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Small Victories Lead to Big Expectations for 2013
As 2012 comes to an end I would like to take time to enumerate a few accomplishments of the American people towards creating a more perfect nation that you may have missed. These positives provide us with hope but not with wishful idealism. These positives illustrate to the American people that we are capable of making changes through strong, individual voices and direct action by the masses.
In a small step towards government reform, Former Governor of Illinois, Blagojevich gets sentenced to 14 years in prison for corruption charges.
After JP Morgan reveals a 2 billion dollar training loss on May 10th, 2012, U.S. regulators begin investigating trades and the corporate decision making process while affirming the Volcker Rule, which puts limits on a bank’s ability to invest on themselves.
Thanks to the actions and voices of groups like 360.org and Bill McKibben, on January 18th, President Obama denied Trans-Canada pipelines ltd. a permit for Keystone XL Pipeline, potentially avoiding harmful carbon emissions and oil spills.
The Environmental Protection Agency (EPA) set new Fracking Regulation Standards. These new rules apply to the release of toxic or carcinogenic gases, requiring energy companies to install new equipment that will capture toxic gas, thus reducing the amount of gas released into the environment. This will help protect not only our environment but the health of those exposed to the toxic food, water, and air affected by the fracking process.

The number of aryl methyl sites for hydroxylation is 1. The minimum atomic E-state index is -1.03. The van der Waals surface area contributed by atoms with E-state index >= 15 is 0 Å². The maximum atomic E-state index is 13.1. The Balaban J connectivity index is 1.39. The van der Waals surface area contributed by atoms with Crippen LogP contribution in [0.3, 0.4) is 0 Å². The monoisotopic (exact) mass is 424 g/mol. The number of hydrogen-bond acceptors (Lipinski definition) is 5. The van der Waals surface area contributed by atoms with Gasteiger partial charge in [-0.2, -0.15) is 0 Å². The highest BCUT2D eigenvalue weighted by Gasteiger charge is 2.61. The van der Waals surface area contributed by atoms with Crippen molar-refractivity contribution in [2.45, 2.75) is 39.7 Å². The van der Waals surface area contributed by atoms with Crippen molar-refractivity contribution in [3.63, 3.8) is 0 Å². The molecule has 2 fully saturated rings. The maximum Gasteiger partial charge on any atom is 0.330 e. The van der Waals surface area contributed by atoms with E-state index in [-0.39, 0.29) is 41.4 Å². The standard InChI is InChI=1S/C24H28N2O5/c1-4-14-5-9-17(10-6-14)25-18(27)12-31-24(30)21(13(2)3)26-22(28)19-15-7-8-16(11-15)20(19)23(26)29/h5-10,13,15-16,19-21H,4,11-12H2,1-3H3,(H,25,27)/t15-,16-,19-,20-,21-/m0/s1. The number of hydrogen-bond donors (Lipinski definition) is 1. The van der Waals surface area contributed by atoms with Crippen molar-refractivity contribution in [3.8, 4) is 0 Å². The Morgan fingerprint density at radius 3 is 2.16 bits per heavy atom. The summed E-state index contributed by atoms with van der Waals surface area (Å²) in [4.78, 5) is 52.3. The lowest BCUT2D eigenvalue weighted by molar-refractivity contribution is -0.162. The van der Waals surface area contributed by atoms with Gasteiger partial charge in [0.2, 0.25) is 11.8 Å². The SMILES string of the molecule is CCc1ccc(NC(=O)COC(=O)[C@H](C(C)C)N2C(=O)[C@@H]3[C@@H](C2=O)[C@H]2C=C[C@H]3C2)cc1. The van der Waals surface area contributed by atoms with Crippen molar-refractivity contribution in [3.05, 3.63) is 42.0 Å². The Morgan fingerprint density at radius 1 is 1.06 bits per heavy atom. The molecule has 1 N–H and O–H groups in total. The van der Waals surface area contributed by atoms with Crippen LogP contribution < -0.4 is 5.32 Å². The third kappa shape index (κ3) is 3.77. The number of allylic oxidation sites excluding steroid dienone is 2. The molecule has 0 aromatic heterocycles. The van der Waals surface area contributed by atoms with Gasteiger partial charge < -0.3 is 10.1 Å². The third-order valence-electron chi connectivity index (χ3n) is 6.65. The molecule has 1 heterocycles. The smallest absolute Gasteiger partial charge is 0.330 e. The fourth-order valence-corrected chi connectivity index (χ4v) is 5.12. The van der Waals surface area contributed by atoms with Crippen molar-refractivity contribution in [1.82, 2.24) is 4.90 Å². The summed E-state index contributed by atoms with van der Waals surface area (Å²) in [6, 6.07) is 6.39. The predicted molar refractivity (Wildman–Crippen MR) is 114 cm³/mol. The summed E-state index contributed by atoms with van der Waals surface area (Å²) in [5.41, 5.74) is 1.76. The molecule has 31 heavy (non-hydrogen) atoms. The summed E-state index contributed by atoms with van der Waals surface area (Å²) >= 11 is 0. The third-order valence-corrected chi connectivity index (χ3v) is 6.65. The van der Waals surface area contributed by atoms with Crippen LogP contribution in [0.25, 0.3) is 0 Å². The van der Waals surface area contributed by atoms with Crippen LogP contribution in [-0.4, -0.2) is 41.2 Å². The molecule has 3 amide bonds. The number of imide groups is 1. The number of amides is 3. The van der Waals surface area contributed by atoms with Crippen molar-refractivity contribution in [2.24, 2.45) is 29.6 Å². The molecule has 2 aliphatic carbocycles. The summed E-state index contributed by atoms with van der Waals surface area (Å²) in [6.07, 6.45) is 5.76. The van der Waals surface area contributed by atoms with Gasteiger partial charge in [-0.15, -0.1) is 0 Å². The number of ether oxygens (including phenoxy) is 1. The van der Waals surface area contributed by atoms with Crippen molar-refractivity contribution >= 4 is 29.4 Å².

In Maryland and Maine, same-sex marriage was passed by popular vote, setting the ethical bar for equal rights for all Americans. Earlier in the year, the California same-sex marriage ban was ruled unconstitutional. The federal Defense of Marriage Act (DOMA), which defines marriage as between a man and a woman, was declared unconstitutional on October 18, granting hope in a major step validating marital rights. In a bittersweet, historical moment, President Obama voiced his support of same-sex marriage. Sweet because President Obama is the first sitting president to declare his stance in favor of marriage equality, yet bitter because it took 44 presidents to get there.
The tragic shooting of 17 year-old Treyvon Martin by George Zimmerman prompted a civil rights investigation of Florida’s Stand Your Ground law, which could potentially protect Zimmerman from prosecution. However, after national protests and media attention, Zimmerman was arrested on charges of second degree murder and currently awaits trial.
Although he has not offered a long term solution to the much debated issue of immigration, Obama passed a new immigration policy giving young immigrants a chance to remain in the U.S. even amongst racial prejudice and discrimination.
2012 showed a continuation in the rise of uninsured Americans. In Texas alone, 23.8% of population is without health insurance. In an attempt to curtail these rising percentages, Obamacare is upheld by the Supreme Court.
While not a huge step towards the end of the war, Defense Secretary Leon Panetta announced in February that United States troops in Afghanistan will start coming home, leading to the end of the U.S. combat mission as early as mid 2013.
I have chosen to focus on the positive accomplishments brought to us in 2012 in hopes that they will inspire us to continue to strive for a more perfect nation. This is not to say that 2012 was without its setbacks. We still witnessed the plummet of the median household income for Americans and rise in unemployment in the shadow of the ever expanding power of corporate America, shocking gun violence, and no clear path towards economic reform. These are the challenges set before the American people which can only be solved by direct action by the people for the people.